Point shoot releases are so many and so mediocre that it’s easy to fall for a under rated cameras in the market. Serious enthusiasts know that the higher resolution sensors on the new cameras are not really worth it. Cramming 14 million pixels on the same 1/2.5 inch sensor is not going to improve picture quality. Worse, it brings annoying noise issues. My cousin was kind enough to lend me his Canon S90 for review. Re launching the long abandoned S series, Canon has given point and shoot photography a big leap (and other companies a run for their money) with this tiny shooter.
Full Review Below
Canon S90: Black Beauty
Canon S90 is an attempt by Canon to revive the Sxx series due to the increasing popularity of performance point and shoot cameras. S90 uses the same 1/1.7″ sensor used in G10/G11 and is optimized for low light photography instead of a higher megapixel count. It’s a lot slimmer than Panasonic LX3 and packs quite punch too. Let’s get it through the paces.
The body is mostly metal with plastic used only for the top and bottom panels. The buttons are well placed and tactile. One thing the previous S cameras couldn’t pull off well was size, they were too bulky for pocket use. This camera changes all that, with an impressive Ixus like body that is both strong and pocket able. The minimalist styling may not got go down well with some people but the discerning enthusiast should have no issues with the all black, no frills body. The screen is a healthy 3 inch in size and one the best ever. The lens has wider f2 aperture for low light photography but useless at the telephoto end. The glass is pretty good though.
Apart from offering full manual control with the PASM dial, the S90 gains an edge over other comapcts by offering RAW mode, allowing post processing and better pictures. Another impressive feature is the control ring around the lens which can be customized for changing aperture, shutter speed and ISO. There is another ring around the D- pad itself which makes navigation a breeze. Handling is a bit like a dSLR, one hand holds the camera while the other can be used to set the control ring. There’s also a nifty little pop up flash to the left.
The interface is silky smooth and intuitive. There’s a display at the bottom showing focal length while the shutter speed and aperture are displayed at the top along with IS and ISO information. The scene mode offers customized settings for shooting low light scenes, kids, fireworks, sunset etc.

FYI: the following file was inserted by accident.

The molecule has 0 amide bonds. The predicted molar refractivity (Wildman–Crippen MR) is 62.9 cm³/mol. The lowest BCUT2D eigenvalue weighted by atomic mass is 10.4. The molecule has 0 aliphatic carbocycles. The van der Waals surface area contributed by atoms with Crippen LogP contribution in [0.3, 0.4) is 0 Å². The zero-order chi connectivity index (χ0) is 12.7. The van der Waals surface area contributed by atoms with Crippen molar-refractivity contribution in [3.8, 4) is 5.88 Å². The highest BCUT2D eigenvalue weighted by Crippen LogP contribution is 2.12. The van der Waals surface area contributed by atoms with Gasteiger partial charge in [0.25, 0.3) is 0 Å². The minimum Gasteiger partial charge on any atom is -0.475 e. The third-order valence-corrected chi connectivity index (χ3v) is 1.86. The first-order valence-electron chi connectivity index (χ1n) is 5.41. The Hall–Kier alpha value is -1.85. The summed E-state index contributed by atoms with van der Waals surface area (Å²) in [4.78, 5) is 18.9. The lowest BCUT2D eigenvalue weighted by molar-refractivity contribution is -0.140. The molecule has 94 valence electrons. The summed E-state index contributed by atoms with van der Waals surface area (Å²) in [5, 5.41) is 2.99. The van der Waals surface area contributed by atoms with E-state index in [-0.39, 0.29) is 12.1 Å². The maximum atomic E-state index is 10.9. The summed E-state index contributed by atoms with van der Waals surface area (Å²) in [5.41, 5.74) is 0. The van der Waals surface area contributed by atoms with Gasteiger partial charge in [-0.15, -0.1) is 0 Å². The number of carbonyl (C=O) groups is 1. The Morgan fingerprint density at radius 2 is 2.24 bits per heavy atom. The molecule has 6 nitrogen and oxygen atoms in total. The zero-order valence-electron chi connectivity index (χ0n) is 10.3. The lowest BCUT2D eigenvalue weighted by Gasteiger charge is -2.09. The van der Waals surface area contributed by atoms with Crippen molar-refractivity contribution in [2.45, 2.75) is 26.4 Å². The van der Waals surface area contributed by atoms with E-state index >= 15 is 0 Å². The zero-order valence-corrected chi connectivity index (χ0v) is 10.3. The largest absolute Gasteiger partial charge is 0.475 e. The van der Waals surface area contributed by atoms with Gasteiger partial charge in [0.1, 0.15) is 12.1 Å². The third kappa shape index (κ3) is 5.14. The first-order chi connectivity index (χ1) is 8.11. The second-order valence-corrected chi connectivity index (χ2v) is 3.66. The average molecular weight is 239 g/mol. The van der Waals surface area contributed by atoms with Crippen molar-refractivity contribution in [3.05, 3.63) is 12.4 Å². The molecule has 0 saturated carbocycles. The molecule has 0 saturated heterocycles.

Now for the interesting bit. I took a few pictures at home and I was pleasantly surprised at how well it metered the shots. In auto mode though, the ISO was pushed a little too far leading to noise. In daylight however, the pictures were clear and color reproduction spot on. The lens covers a focal length of 28-105mm which is not much compared to the superzooms of today. But the f2 aperture at the wide end and the clear optics make it a winner nonetheless. The picture quality is very good up to ISO 800 after which things start going downhill. ISO 3200 is pretty much useless. The aperture slows down at the telephoto end and the limited focal range itself might not appeal to some.
Overall this camera holds its own when it comes to performance.
Launched with an initial price of about Rs22, 000 the price has now come down to a much better 14k. It’s cheaper if bought abroad. For its performance, this camera offers the best value even outperforming some of its overpriced counterparts from other companies.
Canon has always focused on after sales service, and with the steadily growing sophistication of photo devices, service has now become even more prominent. With hundreds of service centers in India with several centers in metros Canon is sure not to disappoint in after sales service.
In the crowded and saturated market of point and shoot cameras this is one camera that will blow most of the competition out of the water. The lack of a viewfinder may be missed by some and some may find the focal range limited but overall this is one sweet deal.
- Superb Image quality up to ISO 800
- Fast aperture at the wide end.
- Control ring
- Ease of use
- No optical viewfinder
- Limited focal range
- Noise above ISO 800